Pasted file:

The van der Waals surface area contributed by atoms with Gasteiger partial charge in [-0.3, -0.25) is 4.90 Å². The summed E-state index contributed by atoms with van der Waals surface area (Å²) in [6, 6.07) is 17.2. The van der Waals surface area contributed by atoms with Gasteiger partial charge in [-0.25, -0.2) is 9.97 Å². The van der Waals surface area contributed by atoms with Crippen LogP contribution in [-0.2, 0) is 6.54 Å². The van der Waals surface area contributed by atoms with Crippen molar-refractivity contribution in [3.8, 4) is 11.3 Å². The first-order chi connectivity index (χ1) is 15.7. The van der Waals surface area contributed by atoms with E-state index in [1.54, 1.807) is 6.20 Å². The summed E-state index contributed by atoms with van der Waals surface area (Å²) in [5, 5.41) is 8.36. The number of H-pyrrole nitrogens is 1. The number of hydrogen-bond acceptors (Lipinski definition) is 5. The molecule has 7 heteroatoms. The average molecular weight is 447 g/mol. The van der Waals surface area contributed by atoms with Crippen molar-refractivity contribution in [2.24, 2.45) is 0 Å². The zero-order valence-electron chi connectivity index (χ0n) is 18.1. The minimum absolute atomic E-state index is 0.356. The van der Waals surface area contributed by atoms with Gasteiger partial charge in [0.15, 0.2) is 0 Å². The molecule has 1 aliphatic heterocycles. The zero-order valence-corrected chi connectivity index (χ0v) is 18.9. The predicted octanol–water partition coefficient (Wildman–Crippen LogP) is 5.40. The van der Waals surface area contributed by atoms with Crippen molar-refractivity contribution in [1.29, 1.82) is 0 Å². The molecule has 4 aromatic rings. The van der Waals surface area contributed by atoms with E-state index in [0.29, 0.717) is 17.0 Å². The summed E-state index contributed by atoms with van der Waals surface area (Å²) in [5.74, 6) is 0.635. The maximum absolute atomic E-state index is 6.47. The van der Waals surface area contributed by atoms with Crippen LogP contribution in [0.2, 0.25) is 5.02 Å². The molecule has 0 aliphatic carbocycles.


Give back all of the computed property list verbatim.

The van der Waals surface area contributed by atoms with Gasteiger partial charge in [-0.3, -0.25) is 4.90 Å². The summed E-state index contributed by atoms with van der Waals surface area (Å²) in [6, 6.07) is 17.2. The van der Waals surface area contributed by atoms with Gasteiger partial charge in [-0.25, -0.2) is 9.97 Å². The van der Waals surface area contributed by atoms with Crippen LogP contribution in [-0.2, 0) is 6.54 Å². The van der Waals surface area contributed by atoms with Crippen molar-refractivity contribution in [3.8, 4) is 11.3 Å². The first-order chi connectivity index (χ1) is 15.7. The van der Waals surface area contributed by atoms with E-state index in [1.54, 1.807) is 6.20 Å². The summed E-state index contributed by atoms with van der Waals surface area (Å²) in [5, 5.41) is 8.36. The number of H-pyrrole nitrogens is 1. The number of hydrogen-bond acceptors (Lipinski definition) is 5. The molecule has 7 heteroatoms. The average molecular weight is 447 g/mol. The van der Waals surface area contributed by atoms with Crippen molar-refractivity contribution in [2.24, 2.45) is 0 Å². The zero-order valence-electron chi connectivity index (χ0n) is 18.1. The minimum absolute atomic E-state index is 0.356. The van der Waals surface area contributed by atoms with Gasteiger partial charge in [0.15, 0.2) is 0 Å². The molecule has 1 aliphatic heterocycles. The zero-order valence-corrected chi connectivity index (χ0v) is 18.9. The predicted octanol–water partition coefficient (Wildman–Crippen LogP) is 5.40. The van der Waals surface area contributed by atoms with Crippen molar-refractivity contribution in [1.29, 1.82) is 0 Å². The molecule has 4 aromatic rings. The van der Waals surface area contributed by atoms with E-state index in [0.29, 0.717) is 17.0 Å². The summed E-state index contributed by atoms with van der Waals surface area (Å²) in [5.74, 6) is 0.635. The maximum absolute atomic E-state index is 6.47. The van der Waals surface area contributed by atoms with Crippen LogP contribution in [0.2, 0.25) is 5.02 Å². The molecule has 0 aliphatic carbocycles.